Kant’s discussion of what is involved in there being an actual world in the Inaugural Dissertation contains a refutation of idealism. A merely “perceptual” world is not an actual world, for an actual world must be a set of substances perceived as in interaction with one another and with human knowers. As Kant understood him, Leibniz had maintained that to see an ordinary physical object is to have a confused representation that, if we were to represent it more adequately, would appears to us as what it really is, an aggregate of monads (Cf. G 6: 618ff.)
Leibniz’s metaphysics was developed within, and in part as a reaction to the mechanical philosophy of the mid-to-late 17th century, revived by Bacon, Galileo, Descartes, Gassendi, Boyle, and Locke. While the term “substance,” meaning the indestructible stuff of the universe, was retained by Descartes in his discussions of res extensa, the mechanical philosophers were committed to a corpuscularian theory in which objects were temporary aggregates of solid, indestructible particles with various figures and motions, and all change occurred through their collisions, entanglings, and so on. Leibniz contested the corpuscularian image of the world, insisting that it was insufficiently profound and inherently self-contradictory (G 4: 480), and holding that matter was an appearance founded upon the reality of “metaphysical points” or, as he later termed them, monads: qualitatively unique, unextended, impenetrable, indestructible and partless units that also perceived and strove (G 6: 608.) Kant appreciated the reasons that led Leibniz to posit soul-like entities rather than material atoms as the basic elements of the world. But he was concerned with a very different scientific image. While Newtonian matter-theory was depicted as a rival to Leibnizian immaterialism in the mid-18th century, in for example the Institutions de Physiqueof Mme du Chatelet, Newton was no ordinary corpuscularian or mechanical philosopher, and Kant did not have to contend with that now old-fashioned ontology. His own metaphysics presupposed a Newtonian world held together by forces acting at a distance, one in which the matter of ordinary objects was perhaps only a kind of condensed vapour, as Newton had speculated in Book III of his Principia. Nature had already, so to speak, been dematerialized for Kant by physics, and his Opus Postumum anticipates the romantic nature-philosophy of the 19th century. Matter, he could readily agree with Leibniz, cannot be a thing in itself, stuff possessed of characteristics and qualities independent of human perception; what we call matter is an appearance (4:507.) The inner nature of substances cannot be described by reference to shape, contact or movement, which characterize the objects presented to us. He understood Leibniz’s reasoning in favour of monads as follows: It is impossible to conceive two material atoms as both different from one another and as simple, i.e partless; yet possible to conceive two souls that are both different and partless (20:285.) Therefore, if substances are manifold and partless, they must have representational capacities. The crucial error in this reasoning lay in supposing that our abstract conceptions are a guide to reality behind the spatio-temporal appearances. Yet properly understood, he maintained, Leibniz’s monadology was not an attempt to explain appearances but the expression of a “Platonic” view of the world, considered apart from our sensory experience of it (4:507; 8:248.)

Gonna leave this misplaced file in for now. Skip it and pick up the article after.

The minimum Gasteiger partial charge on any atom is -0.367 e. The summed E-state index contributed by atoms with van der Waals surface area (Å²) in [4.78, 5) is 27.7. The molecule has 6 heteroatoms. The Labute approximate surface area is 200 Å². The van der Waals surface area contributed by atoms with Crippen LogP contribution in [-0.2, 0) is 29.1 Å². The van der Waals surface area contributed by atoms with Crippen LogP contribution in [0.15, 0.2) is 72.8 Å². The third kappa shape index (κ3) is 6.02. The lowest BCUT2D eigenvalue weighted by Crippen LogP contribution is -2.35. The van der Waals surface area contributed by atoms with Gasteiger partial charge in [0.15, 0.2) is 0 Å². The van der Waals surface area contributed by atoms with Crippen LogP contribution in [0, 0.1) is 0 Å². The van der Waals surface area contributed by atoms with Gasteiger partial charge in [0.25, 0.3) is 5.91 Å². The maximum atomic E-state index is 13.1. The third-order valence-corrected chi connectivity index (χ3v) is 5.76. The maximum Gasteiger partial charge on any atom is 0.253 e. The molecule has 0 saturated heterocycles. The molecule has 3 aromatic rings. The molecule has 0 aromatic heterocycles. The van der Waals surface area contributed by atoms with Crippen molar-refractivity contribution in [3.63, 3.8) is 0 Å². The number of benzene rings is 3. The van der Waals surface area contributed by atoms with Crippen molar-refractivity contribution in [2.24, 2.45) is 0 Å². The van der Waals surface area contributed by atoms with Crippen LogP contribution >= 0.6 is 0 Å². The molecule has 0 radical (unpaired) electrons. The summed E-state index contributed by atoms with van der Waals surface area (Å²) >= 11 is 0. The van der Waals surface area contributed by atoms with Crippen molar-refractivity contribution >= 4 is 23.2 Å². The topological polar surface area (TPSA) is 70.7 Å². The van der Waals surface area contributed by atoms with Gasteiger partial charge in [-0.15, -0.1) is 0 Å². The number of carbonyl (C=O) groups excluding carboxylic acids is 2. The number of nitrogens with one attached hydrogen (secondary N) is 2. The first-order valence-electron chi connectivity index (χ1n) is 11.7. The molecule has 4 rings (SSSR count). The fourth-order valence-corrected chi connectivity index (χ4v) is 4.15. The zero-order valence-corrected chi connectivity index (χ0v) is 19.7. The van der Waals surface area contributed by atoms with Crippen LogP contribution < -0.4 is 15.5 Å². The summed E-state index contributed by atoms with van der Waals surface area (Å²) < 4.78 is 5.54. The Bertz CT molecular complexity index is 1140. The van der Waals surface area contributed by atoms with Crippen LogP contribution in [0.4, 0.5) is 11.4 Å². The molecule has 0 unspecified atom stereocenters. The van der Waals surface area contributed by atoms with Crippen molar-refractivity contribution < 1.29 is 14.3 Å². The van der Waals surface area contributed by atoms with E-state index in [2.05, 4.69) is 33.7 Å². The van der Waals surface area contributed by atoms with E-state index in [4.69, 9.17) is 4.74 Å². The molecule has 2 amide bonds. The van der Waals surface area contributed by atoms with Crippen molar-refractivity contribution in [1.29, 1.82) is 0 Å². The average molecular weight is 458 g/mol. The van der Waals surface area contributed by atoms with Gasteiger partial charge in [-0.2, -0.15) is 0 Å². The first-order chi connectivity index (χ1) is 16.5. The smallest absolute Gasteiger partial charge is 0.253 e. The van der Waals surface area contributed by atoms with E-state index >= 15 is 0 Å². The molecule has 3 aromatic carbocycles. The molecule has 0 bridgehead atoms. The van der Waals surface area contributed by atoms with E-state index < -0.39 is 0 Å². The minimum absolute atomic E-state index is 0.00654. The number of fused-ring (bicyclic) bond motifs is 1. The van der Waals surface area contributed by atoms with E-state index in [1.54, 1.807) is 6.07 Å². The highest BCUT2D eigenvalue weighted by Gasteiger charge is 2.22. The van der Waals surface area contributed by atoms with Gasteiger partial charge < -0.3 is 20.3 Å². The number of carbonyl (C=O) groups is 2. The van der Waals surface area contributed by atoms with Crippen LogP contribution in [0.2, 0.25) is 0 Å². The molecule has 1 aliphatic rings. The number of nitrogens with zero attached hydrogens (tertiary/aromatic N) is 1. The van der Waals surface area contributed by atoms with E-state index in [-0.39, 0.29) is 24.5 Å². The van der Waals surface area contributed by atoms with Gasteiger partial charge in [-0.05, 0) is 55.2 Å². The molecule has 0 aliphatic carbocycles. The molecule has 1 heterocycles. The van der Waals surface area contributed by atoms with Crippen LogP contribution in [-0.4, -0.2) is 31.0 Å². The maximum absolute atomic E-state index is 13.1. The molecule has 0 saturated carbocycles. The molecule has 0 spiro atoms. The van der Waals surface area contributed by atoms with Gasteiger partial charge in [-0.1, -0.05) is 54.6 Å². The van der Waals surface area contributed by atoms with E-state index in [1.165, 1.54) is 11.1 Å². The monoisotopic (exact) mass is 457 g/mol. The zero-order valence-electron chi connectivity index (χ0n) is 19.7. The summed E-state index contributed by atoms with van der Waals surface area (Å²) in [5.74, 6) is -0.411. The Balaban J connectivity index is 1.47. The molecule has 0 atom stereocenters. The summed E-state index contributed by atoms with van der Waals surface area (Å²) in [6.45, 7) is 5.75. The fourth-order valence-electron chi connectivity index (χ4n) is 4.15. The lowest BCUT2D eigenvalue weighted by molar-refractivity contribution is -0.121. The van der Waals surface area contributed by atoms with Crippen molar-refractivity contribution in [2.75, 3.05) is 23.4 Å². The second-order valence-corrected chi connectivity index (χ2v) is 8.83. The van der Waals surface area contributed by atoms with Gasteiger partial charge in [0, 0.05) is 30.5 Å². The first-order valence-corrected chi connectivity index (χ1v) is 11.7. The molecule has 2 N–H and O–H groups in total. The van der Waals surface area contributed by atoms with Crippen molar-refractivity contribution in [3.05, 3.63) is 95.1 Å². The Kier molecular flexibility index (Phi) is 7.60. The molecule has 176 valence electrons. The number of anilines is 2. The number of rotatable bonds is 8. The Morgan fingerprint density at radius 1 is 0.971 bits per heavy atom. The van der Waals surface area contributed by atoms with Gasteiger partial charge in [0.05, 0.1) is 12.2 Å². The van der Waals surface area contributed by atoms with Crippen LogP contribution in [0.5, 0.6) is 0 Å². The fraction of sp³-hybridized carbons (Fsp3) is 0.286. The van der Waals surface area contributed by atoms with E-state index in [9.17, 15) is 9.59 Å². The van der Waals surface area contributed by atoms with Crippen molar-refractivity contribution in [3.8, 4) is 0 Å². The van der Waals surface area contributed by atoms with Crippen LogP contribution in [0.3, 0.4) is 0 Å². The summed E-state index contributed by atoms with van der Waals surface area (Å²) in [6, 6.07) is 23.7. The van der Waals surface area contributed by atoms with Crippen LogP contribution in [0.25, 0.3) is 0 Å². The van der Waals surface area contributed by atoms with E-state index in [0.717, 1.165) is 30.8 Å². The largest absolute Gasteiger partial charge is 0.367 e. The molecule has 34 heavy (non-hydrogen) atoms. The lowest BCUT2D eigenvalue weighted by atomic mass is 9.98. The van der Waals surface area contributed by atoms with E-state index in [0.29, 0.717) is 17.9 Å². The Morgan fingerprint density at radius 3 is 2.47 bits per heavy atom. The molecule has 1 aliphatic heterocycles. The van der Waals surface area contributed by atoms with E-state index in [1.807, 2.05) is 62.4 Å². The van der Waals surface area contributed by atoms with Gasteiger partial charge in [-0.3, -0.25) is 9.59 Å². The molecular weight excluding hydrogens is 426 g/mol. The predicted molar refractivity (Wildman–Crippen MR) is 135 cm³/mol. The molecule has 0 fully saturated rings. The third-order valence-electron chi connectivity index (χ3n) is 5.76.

Kant absolutely rejects idealism, but he too believed it possible to deduce some features of matter, as physical science must theorize it, a priori. There are no material atoms; matter is divisible to infinity and its parts are all material (4:503f.) Yet Kant recognized, first in the Physical Monadology, then in the Metaphysical Foundations, particles in the form of centres of attractive and repulsive forces that account for the space-filling property and impenetrability of matter (4: 533ff.) This relatively dogmatic treatment co-exists with his critical claim that matter is the appearance of a perfectly unknown substratum. As he explains it in the Critique of Pure Reason, the rainbow is a mere appearance relative to rain drops which, in a physical sense, are things-in-themselves and not mirages. Yet thinking further, we realize that the raindrops too are mere appearances, and that “even their round form, indeed, even the space through which they fall are nothing in themselves, but only mere modifications or foundations of our sensible intuition; the transcendental object, however, remains unknown to us.” (CPR A45 f./B 63f.) “About these appearances, further, much may be said a priori that concerns their form but nothing whatsoever about the things in themselves that may ground them.” (CPR A49/ B66.) This suggests that the stuff which is divisible to infinity and bears attractive and repulsive forces is an appearance of something unknown and unknowable. “We can understand nothing except what brings with it something in intuition corresponding to our words. When we complain that we do not see into the inner nature of things, this can mean no more than that we cannot grasp, through pure reason, what the things that appear to us might be in themselves…. Observation and division with respect to the appearances take us into the interior of nature, and we cannot say how far this will proceed. But every transcendental question that takes us beyond [perceptible] nature can never be answered….” (KRV (A277f./B333f.)
Looking to human beings as and end, and not as a means only.
What do you think about this problem?
Hello. We wanna continue our discussion about Kant’s mistakes. Here you can find five “famous” opinions. But you, what do you think? What was Kant’s main mistake?
Howard Williams: Kant’s main mistake was not to be born a hundred or so years later so that he could take advantage of the developments in social studies, in particular political economy and social anthropology that would have enhanced his attempts to implement his practical philosophy.